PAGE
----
Pumpkin – a type of winter squash – is a delicious and versatile vegetable that can be enjoyed in soups, roasted as a side dish, or baked into pies. Make sure not to throw away the seeds when you clean out a pumpkin – they are fantastic and super-healthy.
What are pumpkin seeds?
Pumpkin seeds are edible seeds found inside pumpkins. These flat, oval seeds have a white outer husk and are green once the husk is removed. They can be eaten with or without their shells.
There are plenty of ways to consume pumpkin seeds and benefit from them. Pumpkin seeds can be eaten as a snack, as a recipe ingredient, or used to make tofu, vegan butter and protein powder. You can roast them or sprinkle them onto oatmeal or overnight oats, yoghurt, or avocado toast. You can add them to salads or as a garnish for hummus, cooked vegetables, soups and stir-fries. You can incorporate pumpkin seed butter into pesto, sauces, smoothies, energy balls or baked goods.
Pumpkin seeds nutrition
Pumpkin seeds are nutrient- and calorie-rich. They provide a high content of unsaturated fat, protein, dietary fibre, and essential vitamins and minerals.
One ounce (28 grams) of pumpkin seeds without the shell contains:
Magnesium: 156mg, 37% of the daily value
Zinc: 2.17mg, 20% of the daily value
Iron: 2.29mg, 12% of the daily value
Pumpkin seeds benefits
Research confirms that pumpkin seeds have an exceptional nutrient profile that enhances our health in a variety of ways. They’re a rich source of protein, unsaturated fats, vitamins, minerals, and powerful antioxidants that reduce the risk of some diseases.
Pumpkin seeds have been found to improve heart health, blood sugar levels, fertility and sleep quality. In addition, their high nutrient content may provide other health benefits, such as increased energy, improved mood and immunity.
Here are a few of the science-backed properties and benefits of pumpkin seeds:
Pumpkin seeds contain antioxidants called phenols and flavonoids, which protect our cells from damage and reduce inflammation in our bodies. Phenols help fend off harmful compounds in the body. Flavonoids have been linked to a broad spectrum of health-promoting actions, such as protection from cancer, artery hardening, and Alzheimer's disease. These antioxidant effects may be even stronger with roasted pumpkin seeds. Research shows that roasted pumpkin seeds are richer in phenols and flavonoids.
Laboratory studies show pumpkin seeds can inhibit the growth of breast and prostate cancer cells. These effects are attributed to pumpkin seeds’ powerful antioxidant properties, but much more research is needed.
Lower risk of diabetes
Pumpkin seeds are high in magnesium, a mineral most people don't get enough of in their diet. Magnesium content helps regulate blood sugar levels, reducing diabetes risk. Pumpkin seeds also help people with diabetes maintain blood sugar control to help them manage their condition.
Healthy heart function
The magnesium found in pumpkin seeds helps lower and regulate blood pressure. This effect explains why diets high in magnesium are associated with a lower risk of stroke and heart disease. Researchers have found that the antioxidants in pumpkin seeds also keep our blood vessels flexible, improving blood flow and reducing the risk of heart and circulation issues.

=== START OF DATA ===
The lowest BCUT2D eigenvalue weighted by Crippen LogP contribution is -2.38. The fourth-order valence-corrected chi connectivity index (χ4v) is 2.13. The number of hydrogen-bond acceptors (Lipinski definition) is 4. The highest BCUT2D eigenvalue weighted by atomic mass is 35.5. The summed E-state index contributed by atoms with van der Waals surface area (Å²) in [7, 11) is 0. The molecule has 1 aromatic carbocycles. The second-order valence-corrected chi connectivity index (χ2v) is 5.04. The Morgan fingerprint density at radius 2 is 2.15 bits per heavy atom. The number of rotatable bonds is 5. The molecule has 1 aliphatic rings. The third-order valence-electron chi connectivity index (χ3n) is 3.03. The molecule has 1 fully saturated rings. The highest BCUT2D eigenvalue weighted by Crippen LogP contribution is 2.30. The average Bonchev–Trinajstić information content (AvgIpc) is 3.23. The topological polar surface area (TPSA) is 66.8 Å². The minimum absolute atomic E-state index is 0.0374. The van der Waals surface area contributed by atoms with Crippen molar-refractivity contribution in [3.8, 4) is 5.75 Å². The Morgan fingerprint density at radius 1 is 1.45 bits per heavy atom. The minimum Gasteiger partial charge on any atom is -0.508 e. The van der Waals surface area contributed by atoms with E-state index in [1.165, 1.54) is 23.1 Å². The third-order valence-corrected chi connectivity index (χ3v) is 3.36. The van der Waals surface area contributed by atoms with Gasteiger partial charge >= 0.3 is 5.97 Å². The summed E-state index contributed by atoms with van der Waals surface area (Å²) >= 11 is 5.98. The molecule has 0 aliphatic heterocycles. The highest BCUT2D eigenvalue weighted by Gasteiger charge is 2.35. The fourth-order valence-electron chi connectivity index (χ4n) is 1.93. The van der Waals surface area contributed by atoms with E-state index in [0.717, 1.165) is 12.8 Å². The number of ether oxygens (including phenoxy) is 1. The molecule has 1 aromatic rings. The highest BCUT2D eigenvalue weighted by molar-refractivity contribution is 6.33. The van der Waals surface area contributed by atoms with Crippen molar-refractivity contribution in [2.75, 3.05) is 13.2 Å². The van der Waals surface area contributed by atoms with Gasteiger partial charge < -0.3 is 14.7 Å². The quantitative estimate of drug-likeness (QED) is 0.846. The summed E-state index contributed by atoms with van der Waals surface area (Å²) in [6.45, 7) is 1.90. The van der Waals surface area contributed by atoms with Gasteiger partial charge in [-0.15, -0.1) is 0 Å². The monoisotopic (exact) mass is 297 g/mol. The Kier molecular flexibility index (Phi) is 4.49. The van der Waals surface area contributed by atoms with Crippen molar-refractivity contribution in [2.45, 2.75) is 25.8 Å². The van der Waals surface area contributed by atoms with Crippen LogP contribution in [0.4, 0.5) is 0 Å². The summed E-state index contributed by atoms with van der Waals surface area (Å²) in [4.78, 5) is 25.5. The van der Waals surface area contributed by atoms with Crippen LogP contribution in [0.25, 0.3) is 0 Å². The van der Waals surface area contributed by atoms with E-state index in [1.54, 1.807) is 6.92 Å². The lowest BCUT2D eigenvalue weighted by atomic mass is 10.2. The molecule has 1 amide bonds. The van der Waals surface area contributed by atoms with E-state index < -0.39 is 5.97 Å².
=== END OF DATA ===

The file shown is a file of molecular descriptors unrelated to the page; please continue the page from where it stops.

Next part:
High in fibre
Fibre-rich diets promote good digestive health. In addition, high-fibre diets have been linked to lower risks of heart disease, type 2 diabetes and obesity. Pumpkin seeds are a great source of dietary fibre.
Snacking on pumpkin seeds before bed could improve your sleep. Pumpkin seeds contain tryptophan, an amino acid that promotes sleep. The zinc, copper, and selenium in pumpkin seeds can also positively impact the duration and quality of sleep. Finally, studies show that magnesium helps reduce insomnia-causing stress and anxiety.
It's easy to incorporate pumpkin seeds into your diet. You can eat them on their own or add them to Greek yoghurt and fruit. You can sprinkle them into salads, soups or cereals. You can also use pumpkin seeds in sweet or savoury bread and cakes.
How to peel pumpkin seeds
Pumpkin seeds are enclosed in a tough shell or hull. Although the hull is safe to eat, you may prefer to peel it away, especially if it is thick or hard. The process takes time and requires a bit of effort and patience, but the reward is great – soft seeds that can be used in so many recipes or as a healthy snack.
Fill a large pot with 1 quart of water for every 2 cups of seeds. For every quart of water, add 2 tablespoons of salt.
Bring the water to a boil, add the pumpkin seeds, then cover and boil for 30 minutes.
Remove the pot from the heat and drain the pumpkin seeds in a colander. Let them cool.
Using your fingers, crack the pumpkin seed in half. It’s best to grab the seed at its narrowest point and crack it there.
Raw pumpkin seeds are delicious, but roasted ones taste even better.
In a small bowl, combine pumpkin seeds, olive oil, salt, garlic powder, paprika, and black pepper.
Spread the seasoned pumpkin seeds on a sheet pan previously greased with olive oil.
Bake the pumpkin seeds in the oven at 400°F (200°C). When the seeds begin to brown lightly, they are ready. Small pumpkin seeds may toast in around 5 minutes, while larger seeds may take up to 20 minutes.
How to store pumpkin seeds
Raw pumpkin seeds need to be dried in the oven before being stored. Place the seeds on a sheet tray and bake at 250°F (120°C) for one hour or until they’re crispy. Let them cool completely. Then, transfer the dry pumpkin seeds to an airtight container or storage bag.